How Should We Live Now? In Milan, RISD’s Objects May Shift Exhibition Offered a Woozy Vision for Our Domestic Future

As a general rule, Milan thrives on spectacle. Some of the most memorable Salone exhibitions in recent years have relied on elaborate scenography, from Established & Sons in 2010 — when the British furniture brand filled a former Jai Alai court with walled “rooms” made from stacks of untreated tulipwood — to 2018, when Hermès constructed, over the course of three weeks inside a Milanese museum, seven towering pavilions made from thousands of jewel-toned zellige tiles. (Ask me what was inside those pavilions? Zero recollection.) So how is a student-run exhibition, from a newly founded design course exhibiting in Milan for the first time, supposed to compete? That was the conundrum facing 20 Rhode Island School of Design students, who debuted the conceptually-driven show Objects May Shift at Salone Satellite in Milan last month. The exhibition was the result of an intensive studio course, led by textile professor Anais Missakian and furniture professor Pete Oyler, and it brought together students from seven disciplines — ceramics, furniture design, glass, graphic design, industrial design, interior architecture, and textiles. Over the course of several weeks, the students worked in teams to construct an exhibition from soup to nuts, from developing a conceptual framework to conceiving the branding elements — logo, website, booth takeaways, epic swag — to creating a cohesive exhibition design in which to display all of their hard work. (Full disclosure: In late January, I took the train from New York to Providence to get a sneak peek of — and offer my thoughts and counsel on — this exhibition, so I have some skin in the game, as it were!)

Objects May Shift may not have offered the same experience as, say, a multi-sensory Dimore installation, complete with scents and operatic score; nor was it even as straightforward as a single independent designer presenting their collection. But those who took the time to engage with the work were deeply rewarded. Objects May Shift explored “our ever-evolving relationship to — and experience of — the domestic interior” — in other words, my favorite subject. The prompt was to recontextualize ordinary household items, and to “find surprise in the unexpected,” and many of the pieces on view did indeed elicit a thrill of delight or demand a reframing of thought. One of my favorite pieces was Yukti Agarwal and Kipper Reinsmith’s Knit Wiggle, a modular inflatable piece that grew, at the press of a button, from a cushioned beanbag to a wiggly room divider that could be nestled with a partner to create even more privacy; as it inflated, the beauty of Agarwal’s knitted upholstery revealed itself, stretching into a rainbow of yarns.

Other favorites included Sarah Alix Mann’s black walnut Termite Stool, which used 3D scanning and CNC milling to mimic the patterns left by termite damage, creating in the user a moment of wary reflection: “How would you feel stepping onto a stool that looks decayed — even if it is perfectly capable of bearing weight?” the piece seemed to ask. In Cameron Lassen’s Washed Up Herman Miller Chair, the designer paired a modified Herman Miller shell base with slats of sycamore, reclaimed from the De Pree Home in Michigan, which was designed in 1954 by Charles and Ray Eames for the first CEO of Herman Miller. By recombining parts with provenance in an unfamiliar way, it interrogates the very idea of brand value and what Lassen calls “the alienation of materials in an industrial context.” (Fun tid: Lassen can assemble the chair in 340 seconds, the same amount of time as it takes to build a Herman Miller Aeron Chair.) I also loved Sophie Meyer’s tapestry, which collaged traditional textile imagery with images of hoarding, trash, and AI-generated visuals to overwhelm the viewer and “call into question an object’s value within the space it inhabits”; Yuxuan Huang’s Cabinet I, made from the deconstructed parts of a found dresser turned inside out; and, perhaps the most bizarre entry, Jonathan Dinetz’s Great Chain of Being, a shambolic machine that extruded material, digested and dissolved it, and then spit it out reconstituted once again; it reminded me of a less disturbing version of Belgian artist Wim Delvoye’s Cloaca series of installations in the best way.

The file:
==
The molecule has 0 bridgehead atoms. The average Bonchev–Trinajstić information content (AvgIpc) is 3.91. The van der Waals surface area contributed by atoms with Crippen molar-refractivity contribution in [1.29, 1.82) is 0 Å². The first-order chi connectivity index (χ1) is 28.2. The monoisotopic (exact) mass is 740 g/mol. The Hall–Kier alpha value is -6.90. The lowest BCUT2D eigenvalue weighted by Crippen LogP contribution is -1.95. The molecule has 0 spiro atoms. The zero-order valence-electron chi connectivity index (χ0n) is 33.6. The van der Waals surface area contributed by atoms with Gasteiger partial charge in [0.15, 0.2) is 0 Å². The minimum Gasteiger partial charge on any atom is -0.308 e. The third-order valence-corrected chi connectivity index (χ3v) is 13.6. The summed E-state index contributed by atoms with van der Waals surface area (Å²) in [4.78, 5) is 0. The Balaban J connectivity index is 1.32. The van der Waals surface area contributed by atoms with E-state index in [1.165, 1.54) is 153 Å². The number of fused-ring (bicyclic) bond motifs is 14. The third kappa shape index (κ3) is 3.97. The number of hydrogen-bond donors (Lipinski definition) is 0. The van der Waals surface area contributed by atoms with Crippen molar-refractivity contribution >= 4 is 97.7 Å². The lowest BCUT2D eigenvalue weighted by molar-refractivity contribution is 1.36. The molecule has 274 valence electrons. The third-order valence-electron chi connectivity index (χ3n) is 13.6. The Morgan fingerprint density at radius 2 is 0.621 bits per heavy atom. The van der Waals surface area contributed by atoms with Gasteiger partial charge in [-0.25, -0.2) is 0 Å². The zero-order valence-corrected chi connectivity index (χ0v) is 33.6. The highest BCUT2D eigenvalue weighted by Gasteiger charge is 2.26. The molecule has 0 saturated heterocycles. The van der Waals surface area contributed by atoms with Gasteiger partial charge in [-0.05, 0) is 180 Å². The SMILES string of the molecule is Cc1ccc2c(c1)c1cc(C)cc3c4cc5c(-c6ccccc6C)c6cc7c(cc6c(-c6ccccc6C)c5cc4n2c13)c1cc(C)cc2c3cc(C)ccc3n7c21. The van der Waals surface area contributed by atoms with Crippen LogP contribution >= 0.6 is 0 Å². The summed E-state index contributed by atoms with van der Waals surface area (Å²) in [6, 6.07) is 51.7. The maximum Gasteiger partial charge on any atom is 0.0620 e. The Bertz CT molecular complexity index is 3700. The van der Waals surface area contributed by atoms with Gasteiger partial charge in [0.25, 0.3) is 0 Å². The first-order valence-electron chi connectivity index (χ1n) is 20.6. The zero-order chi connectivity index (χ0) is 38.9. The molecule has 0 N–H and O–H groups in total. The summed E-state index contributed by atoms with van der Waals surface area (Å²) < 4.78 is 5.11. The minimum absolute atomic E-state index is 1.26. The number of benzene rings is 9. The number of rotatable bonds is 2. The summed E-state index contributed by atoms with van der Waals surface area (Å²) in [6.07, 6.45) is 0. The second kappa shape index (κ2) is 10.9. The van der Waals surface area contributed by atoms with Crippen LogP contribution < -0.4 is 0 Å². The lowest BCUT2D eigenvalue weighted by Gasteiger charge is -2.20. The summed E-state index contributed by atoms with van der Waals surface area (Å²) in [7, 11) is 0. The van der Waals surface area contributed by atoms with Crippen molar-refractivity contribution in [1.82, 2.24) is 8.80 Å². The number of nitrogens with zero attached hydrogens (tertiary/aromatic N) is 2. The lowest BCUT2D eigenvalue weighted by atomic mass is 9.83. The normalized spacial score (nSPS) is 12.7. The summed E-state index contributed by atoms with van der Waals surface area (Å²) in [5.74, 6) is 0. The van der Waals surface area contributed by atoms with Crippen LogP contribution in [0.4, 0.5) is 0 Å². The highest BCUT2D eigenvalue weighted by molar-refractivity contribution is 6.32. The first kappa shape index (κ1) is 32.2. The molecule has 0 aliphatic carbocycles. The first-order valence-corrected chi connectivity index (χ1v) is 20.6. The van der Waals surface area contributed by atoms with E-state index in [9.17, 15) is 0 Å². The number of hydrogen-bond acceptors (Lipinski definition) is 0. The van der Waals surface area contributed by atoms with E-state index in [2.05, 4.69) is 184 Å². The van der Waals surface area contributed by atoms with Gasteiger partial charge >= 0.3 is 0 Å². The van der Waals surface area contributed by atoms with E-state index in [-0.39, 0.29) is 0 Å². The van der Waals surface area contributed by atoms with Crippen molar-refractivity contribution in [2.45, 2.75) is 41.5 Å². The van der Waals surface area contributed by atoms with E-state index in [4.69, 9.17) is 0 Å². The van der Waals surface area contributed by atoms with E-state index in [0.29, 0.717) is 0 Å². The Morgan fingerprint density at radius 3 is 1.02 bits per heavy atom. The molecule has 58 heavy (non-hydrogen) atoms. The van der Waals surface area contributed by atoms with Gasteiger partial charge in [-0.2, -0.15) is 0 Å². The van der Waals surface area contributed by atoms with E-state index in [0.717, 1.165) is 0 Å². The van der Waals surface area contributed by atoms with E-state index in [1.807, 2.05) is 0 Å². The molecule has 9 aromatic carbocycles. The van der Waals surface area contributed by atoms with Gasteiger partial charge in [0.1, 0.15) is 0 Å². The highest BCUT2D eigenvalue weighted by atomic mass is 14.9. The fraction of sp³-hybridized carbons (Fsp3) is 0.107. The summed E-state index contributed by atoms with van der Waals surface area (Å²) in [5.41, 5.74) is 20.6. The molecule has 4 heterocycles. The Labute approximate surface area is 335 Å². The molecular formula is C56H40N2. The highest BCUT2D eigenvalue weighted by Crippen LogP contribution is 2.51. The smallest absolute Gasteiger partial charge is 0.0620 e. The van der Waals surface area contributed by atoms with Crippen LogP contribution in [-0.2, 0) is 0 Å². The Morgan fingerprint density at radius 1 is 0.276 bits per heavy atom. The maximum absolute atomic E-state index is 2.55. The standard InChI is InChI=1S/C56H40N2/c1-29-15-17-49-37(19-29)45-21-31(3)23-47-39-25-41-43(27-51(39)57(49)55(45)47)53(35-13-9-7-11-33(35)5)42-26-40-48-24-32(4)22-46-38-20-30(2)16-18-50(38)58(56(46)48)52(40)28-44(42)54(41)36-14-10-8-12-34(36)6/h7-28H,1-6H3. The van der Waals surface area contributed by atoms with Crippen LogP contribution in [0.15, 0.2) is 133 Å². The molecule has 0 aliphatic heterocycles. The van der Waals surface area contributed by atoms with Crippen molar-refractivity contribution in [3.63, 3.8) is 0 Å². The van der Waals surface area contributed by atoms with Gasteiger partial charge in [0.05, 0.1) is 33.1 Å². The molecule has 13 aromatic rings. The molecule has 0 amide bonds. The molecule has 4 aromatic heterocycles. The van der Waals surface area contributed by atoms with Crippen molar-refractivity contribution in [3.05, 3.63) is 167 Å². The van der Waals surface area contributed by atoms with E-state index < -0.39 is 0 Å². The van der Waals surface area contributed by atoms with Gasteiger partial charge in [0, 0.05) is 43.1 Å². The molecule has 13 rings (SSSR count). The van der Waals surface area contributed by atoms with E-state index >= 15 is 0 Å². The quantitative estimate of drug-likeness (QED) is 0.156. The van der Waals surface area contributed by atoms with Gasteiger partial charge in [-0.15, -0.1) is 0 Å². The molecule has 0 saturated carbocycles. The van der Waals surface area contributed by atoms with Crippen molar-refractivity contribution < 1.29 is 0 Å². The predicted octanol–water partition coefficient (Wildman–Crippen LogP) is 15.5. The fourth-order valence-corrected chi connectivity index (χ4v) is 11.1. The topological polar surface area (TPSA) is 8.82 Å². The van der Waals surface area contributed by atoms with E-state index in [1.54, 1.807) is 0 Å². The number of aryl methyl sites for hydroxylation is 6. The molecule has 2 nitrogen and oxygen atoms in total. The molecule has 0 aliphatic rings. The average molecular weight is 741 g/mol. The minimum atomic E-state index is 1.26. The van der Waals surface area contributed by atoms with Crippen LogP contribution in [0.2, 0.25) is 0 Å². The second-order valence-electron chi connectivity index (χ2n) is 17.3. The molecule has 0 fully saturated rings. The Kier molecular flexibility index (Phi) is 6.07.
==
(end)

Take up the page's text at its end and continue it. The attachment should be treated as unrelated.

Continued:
The exhibition’s branding, with its jittery font, was in keeping with the works’ aura of uncertainty and the show’s exploration of how our world and the ways that we inhabit it are changing. So many of the pieces dealt in more cerebral way with processes of decay or reclamation, rather than creating something shiny and new to present for mass consumption. There’s room for both in Milan, but Objects May Shift certainly brought to the fore issues that ought to be a model going forward for all fairs.

Knit Wiggle by Yukti Agarwal and Kipper Reinsmith

Termite Stool by Sarah Alix Mann

Washed Up Herman Miller Chair by Cameron Lassen

Cabinet I by Yuxuan Huang

Untitled (Hoard) by Sophie Meyer

The Great Chain of Being by Jonathan Dinetz

One by Jaewon Kim

Chair 3, Amate by Samuel Aguirre and Tony Torres

Sauna Stove by Cameron Lassen

Fool Me Three Times by Christine Jung

Jieyu Chair by Ziyan Wang & Sue Sima

Dirty Laundry: Soir d’Été by Koda Adeline Tousignant

Carbonilla Como Origen by Maureen Scally

Woven Binaries by Isabela Chan

Explosion Piece by Rebecca Wilkinson